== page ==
Littell's Living Age/Volume 137/Issue 1775/The Feast of Lanterns at Canton

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Littell's Living Age, Volume 137, Issue 1775
The Feast of Lanterns at CantonTibet

From The Japan Times.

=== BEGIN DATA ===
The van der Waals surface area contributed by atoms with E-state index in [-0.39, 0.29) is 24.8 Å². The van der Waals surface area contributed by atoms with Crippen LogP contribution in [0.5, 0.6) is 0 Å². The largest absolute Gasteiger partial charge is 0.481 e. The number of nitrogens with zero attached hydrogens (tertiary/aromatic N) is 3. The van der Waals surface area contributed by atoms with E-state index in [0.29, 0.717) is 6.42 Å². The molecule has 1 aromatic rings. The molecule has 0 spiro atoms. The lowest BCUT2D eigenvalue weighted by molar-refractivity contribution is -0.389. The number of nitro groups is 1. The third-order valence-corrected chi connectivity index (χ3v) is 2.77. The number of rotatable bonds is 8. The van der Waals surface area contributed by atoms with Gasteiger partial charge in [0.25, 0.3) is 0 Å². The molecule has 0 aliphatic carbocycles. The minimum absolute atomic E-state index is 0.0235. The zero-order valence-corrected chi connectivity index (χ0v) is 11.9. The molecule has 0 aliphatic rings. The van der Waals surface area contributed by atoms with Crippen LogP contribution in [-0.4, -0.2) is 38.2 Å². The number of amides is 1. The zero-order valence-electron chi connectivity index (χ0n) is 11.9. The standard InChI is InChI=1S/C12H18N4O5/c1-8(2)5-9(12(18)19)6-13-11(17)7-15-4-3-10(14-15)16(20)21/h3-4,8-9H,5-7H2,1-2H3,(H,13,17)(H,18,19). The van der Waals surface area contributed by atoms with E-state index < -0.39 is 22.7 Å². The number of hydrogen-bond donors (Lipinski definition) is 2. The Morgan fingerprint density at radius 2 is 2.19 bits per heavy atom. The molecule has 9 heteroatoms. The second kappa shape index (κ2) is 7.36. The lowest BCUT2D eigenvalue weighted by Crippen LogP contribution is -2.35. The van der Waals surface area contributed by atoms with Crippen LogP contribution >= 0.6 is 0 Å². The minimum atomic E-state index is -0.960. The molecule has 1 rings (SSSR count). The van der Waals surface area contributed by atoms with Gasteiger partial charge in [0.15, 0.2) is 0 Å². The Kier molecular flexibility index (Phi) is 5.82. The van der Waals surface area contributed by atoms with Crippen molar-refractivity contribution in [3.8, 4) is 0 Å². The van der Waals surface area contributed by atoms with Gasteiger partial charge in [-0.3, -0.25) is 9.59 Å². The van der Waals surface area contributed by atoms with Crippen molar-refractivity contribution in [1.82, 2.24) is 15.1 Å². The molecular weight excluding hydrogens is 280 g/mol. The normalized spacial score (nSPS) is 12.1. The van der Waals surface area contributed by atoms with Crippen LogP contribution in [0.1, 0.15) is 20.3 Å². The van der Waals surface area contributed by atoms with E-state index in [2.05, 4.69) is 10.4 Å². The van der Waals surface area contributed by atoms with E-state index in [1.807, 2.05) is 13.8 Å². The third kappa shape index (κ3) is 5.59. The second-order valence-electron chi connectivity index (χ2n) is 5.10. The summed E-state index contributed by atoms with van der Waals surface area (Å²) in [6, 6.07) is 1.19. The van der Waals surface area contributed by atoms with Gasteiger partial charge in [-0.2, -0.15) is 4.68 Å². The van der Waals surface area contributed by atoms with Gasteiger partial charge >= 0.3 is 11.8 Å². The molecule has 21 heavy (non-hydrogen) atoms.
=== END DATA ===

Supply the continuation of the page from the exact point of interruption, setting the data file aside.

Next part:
The feast was held on the three nights of the September full moon — our harvest moon — and celebrates the birth of that luminary, sister to the celestial lord of the five-clawed dragon. On the swell night, that of actual full moon — every Chinese householder is obliged (doubtless on pain of being chopped into mincemeat) to hang out from the highest point of his dwelling two lamps at least, and all day long the people may be seen occupied in fixing these lanterns on the points of long slender bamboos, till the city from afar looks like an enormous cane-brake or a mighty bed of bulrushes. The lanterns, gaily painted, are of all forms, sizes, and colors, and as night falls and the full moon slowly rises, the lights begin to glimmer, and in half an hour, the low, mean, sordid city is changed into an almost indescribable scene of brilliant, twinkling, glittering light and beauty. I was most fortunate in the weather. A slight, very slight mist hung above the water, which, while it dimmed the lamps in the extreme background, yet magnified them and deepened their color. In the foreground were the boats, scarcely moving on the river, which lay as smooth as a mill-pond — for there was now scarcely a breath of wind — all gaily lighted, and some, the flower-boats (floating theatres, and houses of entertainment or cafes) brilliantly illuminated with rows of colored lamps and bright devices of every conceivable pattern. Behind lay the great city, with its countless houses, closely packed, the lights on their roofs gently swaying to and fro on the vibrating canes and showing like a fiery cloud hanging in mid-air: all the ugly forms and dull grey masses vanished — shrouded in the luminous veil. And so away to the farthest limits of the walls, where the glitter changed to a dull red glow, like that of a dying fire. Then, from every flower-boat on the stream, rose incessant rockets, and each fiery meteor, as it rushed up into the deep, deep blue of the Oriental sky, seemed to drive down into the river a corresponding flash; each, as it burst into a rain of sparks above, reflected below, keeping the water always glittering with many-colored specks of flame. And from every boat, from every house, burst innumerable crackers, sounding like an incessant fusillade, and making the air heavy with the perfume from the shavings of scented wood with which they are filled. Then the tinkle of the Chinese gittern, and the sonorous clang and clash of gong and cymbal, softened by the distance, filled the air with a not unpleasing music — the music of holiday joy. And best of all, to my mind, far above and all in contrast to the glitter and the glare, the smoke and mist and fiery glow, the rattle and the laughter and the song, there rode the full, round moon — pale, pure, bright, as she only is in the glorious lustrous purple of a tropical sky, and beyond the city, on the far horizon, the eternal hills lying quiet and calm and beautiful, sleeping in her light. Puck and Oberon, Messieurs Cobweb, Mustardseed, and Peaseblossom, might be revelling and rioting here, but there one might well believe that Titania slept her happy sleep amongst immortal thyme and oxlips, and where the never-dying, nodding, nodding violets blow. Indeed it was a scene I shall not readily forget.